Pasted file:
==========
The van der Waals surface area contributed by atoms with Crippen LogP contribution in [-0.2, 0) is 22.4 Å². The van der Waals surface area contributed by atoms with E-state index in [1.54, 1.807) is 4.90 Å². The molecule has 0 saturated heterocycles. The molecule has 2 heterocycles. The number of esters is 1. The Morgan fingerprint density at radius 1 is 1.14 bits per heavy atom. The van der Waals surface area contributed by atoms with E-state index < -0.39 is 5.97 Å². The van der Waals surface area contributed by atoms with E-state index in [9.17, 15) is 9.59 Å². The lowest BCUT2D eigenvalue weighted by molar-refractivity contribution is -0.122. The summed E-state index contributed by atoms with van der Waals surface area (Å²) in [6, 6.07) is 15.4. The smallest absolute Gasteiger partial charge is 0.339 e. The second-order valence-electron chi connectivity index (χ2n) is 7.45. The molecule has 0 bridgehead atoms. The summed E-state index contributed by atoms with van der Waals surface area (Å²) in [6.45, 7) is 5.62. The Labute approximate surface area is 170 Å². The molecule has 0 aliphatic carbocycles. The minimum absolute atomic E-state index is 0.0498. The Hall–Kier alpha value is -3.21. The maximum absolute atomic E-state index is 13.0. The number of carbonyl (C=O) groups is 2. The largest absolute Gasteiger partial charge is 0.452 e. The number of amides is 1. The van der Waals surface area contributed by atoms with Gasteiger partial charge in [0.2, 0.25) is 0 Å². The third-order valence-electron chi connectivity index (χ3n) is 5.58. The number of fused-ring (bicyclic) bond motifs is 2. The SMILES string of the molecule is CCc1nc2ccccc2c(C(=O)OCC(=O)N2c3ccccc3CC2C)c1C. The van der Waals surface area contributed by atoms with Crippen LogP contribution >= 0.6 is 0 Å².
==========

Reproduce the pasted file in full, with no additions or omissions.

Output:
The van der Waals surface area contributed by atoms with Crippen LogP contribution in [-0.2, 0) is 22.4 Å². The van der Waals surface area contributed by atoms with E-state index in [1.54, 1.807) is 4.90 Å². The molecule has 0 saturated heterocycles. The molecule has 2 heterocycles. The number of esters is 1. The Morgan fingerprint density at radius 1 is 1.14 bits per heavy atom. The van der Waals surface area contributed by atoms with E-state index < -0.39 is 5.97 Å². The van der Waals surface area contributed by atoms with E-state index in [9.17, 15) is 9.59 Å². The lowest BCUT2D eigenvalue weighted by molar-refractivity contribution is -0.122. The summed E-state index contributed by atoms with van der Waals surface area (Å²) in [6, 6.07) is 15.4. The smallest absolute Gasteiger partial charge is 0.339 e. The second-order valence-electron chi connectivity index (χ2n) is 7.45. The molecule has 0 bridgehead atoms. The summed E-state index contributed by atoms with van der Waals surface area (Å²) in [6.45, 7) is 5.62. The Labute approximate surface area is 170 Å². The molecule has 0 aliphatic carbocycles. The minimum absolute atomic E-state index is 0.0498. The Hall–Kier alpha value is -3.21. The maximum absolute atomic E-state index is 13.0. The number of carbonyl (C=O) groups is 2. The largest absolute Gasteiger partial charge is 0.452 e. The number of amides is 1. The van der Waals surface area contributed by atoms with Gasteiger partial charge in [0.2, 0.25) is 0 Å². The third-order valence-electron chi connectivity index (χ3n) is 5.58. The number of fused-ring (bicyclic) bond motifs is 2. The SMILES string of the molecule is CCc1nc2ccccc2c(C(=O)OCC(=O)N2c3ccccc3CC2C)c1C. The van der Waals surface area contributed by atoms with Crippen LogP contribution >= 0.6 is 0 Å².